For godly grief produces a repentance that leads to salvation without regret, whereas worldly grief produces death. (2 Corinthians 7:10 ESV)
There is to be grief, sorrow, and mourning over sin. However, if the best I can muster is self-pity or mud-wallowing shame because I got caught, then my heart’s revealing a deeper issue. In my pride, that's the issue, I want to be known as someone who has it all together. That I’m really “all that.” That I can eventually ascend to the heights of greatness and there will be a truck-load of regret when I cannot attain that level of righteousness. The weight of this is crushing. No one can shoulder this load. Anyone who tries will die with unforgiven sin.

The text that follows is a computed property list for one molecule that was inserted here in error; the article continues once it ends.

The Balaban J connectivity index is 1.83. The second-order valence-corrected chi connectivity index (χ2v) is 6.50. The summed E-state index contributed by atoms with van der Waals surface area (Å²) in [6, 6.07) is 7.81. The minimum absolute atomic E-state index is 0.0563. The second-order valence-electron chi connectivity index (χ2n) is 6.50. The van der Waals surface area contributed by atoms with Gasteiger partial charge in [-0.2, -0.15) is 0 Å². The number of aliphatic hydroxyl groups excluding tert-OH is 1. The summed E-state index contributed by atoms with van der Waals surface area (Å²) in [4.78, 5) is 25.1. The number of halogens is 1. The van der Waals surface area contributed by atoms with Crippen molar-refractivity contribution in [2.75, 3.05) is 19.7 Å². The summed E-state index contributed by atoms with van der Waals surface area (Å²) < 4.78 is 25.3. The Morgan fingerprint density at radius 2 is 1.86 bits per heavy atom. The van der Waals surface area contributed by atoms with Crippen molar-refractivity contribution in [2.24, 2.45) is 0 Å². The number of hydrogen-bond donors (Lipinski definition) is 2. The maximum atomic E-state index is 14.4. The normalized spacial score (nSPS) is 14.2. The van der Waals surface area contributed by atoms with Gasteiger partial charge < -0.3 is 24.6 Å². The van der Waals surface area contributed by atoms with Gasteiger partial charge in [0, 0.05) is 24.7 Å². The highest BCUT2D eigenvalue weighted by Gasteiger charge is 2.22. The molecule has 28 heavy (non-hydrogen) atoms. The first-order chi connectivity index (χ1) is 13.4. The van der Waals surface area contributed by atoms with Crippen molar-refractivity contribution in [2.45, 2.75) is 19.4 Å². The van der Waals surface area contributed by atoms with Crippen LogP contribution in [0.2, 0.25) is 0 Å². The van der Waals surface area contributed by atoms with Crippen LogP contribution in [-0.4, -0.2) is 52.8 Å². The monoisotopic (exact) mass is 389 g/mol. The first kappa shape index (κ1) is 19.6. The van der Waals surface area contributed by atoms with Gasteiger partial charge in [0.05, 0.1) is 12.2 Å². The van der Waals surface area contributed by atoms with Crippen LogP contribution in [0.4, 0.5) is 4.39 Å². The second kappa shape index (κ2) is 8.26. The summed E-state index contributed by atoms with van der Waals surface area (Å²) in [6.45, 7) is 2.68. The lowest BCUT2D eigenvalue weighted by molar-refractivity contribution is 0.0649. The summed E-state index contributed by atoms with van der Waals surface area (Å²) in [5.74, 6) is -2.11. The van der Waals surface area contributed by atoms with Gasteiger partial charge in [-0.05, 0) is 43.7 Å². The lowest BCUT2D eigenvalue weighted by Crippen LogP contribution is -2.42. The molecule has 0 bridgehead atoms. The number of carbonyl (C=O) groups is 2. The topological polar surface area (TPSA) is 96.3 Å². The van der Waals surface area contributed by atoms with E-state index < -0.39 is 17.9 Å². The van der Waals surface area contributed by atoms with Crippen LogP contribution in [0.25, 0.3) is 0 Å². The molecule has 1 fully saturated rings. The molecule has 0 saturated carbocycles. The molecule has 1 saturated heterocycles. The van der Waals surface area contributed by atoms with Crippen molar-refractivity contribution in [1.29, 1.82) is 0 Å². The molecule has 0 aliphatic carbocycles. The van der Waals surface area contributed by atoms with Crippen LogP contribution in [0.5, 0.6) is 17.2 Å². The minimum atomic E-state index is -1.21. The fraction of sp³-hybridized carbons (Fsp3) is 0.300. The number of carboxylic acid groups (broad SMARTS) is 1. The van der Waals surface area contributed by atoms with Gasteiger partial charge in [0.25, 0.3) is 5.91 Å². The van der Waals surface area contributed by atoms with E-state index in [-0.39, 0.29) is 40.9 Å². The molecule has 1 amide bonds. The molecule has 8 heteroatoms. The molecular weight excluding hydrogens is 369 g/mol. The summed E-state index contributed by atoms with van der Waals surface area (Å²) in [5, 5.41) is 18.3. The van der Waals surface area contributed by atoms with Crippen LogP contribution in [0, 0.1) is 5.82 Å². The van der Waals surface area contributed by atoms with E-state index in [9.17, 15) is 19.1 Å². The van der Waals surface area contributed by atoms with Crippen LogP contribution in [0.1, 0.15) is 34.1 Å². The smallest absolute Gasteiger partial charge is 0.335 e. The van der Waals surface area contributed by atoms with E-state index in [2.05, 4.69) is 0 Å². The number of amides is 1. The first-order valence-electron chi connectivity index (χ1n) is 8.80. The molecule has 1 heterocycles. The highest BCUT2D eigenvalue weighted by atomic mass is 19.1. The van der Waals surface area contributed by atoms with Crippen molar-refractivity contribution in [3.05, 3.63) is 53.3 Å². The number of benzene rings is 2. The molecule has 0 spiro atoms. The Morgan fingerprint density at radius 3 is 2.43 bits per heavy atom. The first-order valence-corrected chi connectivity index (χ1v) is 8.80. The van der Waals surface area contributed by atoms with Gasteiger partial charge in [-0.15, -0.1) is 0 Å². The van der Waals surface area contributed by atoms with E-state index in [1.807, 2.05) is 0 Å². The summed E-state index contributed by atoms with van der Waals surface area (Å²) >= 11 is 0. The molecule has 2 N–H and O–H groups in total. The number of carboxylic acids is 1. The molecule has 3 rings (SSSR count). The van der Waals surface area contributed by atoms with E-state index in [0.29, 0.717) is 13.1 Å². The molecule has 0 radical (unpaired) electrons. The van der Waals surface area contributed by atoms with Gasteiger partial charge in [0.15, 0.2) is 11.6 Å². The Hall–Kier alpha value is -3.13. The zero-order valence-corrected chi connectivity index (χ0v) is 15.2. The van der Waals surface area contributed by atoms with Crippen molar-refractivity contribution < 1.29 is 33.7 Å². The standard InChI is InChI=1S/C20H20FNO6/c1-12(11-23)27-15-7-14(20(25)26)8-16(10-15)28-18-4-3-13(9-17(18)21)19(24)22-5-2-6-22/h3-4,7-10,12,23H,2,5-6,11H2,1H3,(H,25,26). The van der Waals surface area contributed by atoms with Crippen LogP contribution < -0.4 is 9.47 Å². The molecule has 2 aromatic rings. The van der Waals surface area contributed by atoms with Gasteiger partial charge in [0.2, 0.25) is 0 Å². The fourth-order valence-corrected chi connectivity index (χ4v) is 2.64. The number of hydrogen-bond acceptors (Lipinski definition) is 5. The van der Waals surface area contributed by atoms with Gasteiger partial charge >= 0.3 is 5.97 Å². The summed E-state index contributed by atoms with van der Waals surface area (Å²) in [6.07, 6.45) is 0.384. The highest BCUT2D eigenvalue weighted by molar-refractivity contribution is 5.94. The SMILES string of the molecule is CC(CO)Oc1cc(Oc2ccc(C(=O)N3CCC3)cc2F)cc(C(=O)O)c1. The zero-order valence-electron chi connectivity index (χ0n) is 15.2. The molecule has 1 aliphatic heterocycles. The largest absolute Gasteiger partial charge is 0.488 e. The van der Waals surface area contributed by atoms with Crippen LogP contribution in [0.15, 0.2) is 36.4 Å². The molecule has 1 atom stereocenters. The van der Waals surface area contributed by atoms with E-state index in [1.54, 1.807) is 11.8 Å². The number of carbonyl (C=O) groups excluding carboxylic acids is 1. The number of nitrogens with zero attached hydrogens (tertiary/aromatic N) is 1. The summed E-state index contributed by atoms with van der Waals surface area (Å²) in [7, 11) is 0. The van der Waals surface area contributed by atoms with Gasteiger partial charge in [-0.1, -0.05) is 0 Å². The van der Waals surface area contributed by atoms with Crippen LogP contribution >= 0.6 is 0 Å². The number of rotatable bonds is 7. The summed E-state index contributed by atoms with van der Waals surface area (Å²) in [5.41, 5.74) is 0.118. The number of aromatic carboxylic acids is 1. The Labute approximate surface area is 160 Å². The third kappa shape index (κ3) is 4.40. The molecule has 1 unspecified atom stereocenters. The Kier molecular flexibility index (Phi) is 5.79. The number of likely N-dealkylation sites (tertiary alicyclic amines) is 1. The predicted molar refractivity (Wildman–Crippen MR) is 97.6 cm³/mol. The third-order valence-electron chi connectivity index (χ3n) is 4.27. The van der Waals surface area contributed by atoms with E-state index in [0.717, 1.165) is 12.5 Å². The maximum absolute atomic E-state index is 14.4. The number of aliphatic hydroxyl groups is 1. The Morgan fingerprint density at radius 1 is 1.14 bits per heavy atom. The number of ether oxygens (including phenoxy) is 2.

My repentance is to focus my attention once again on God's holiness—also that my sin is a contradiction to His holiness and who I am in Christ—the costliness of Christ's sacrifice, the power of His resurrection and the ongoing work of the Spirit that I am to be in synch with (see Galatians 5:25).
As John Owen put it: "On Christ’s glory I would fix all my thoughts and desires, and the more I see of the glory of Christ, the more the painted beauties of this world will wither in my eyes and I will be more and more crucified to this world. It will become to me like something dead and putrid, impossible for me to enjoy."
The things I once reveled in are becoming more and more "dead and putrid, impossible for me to enjoy." This is the genuine outcome of true repentance. This is what I am to aim for.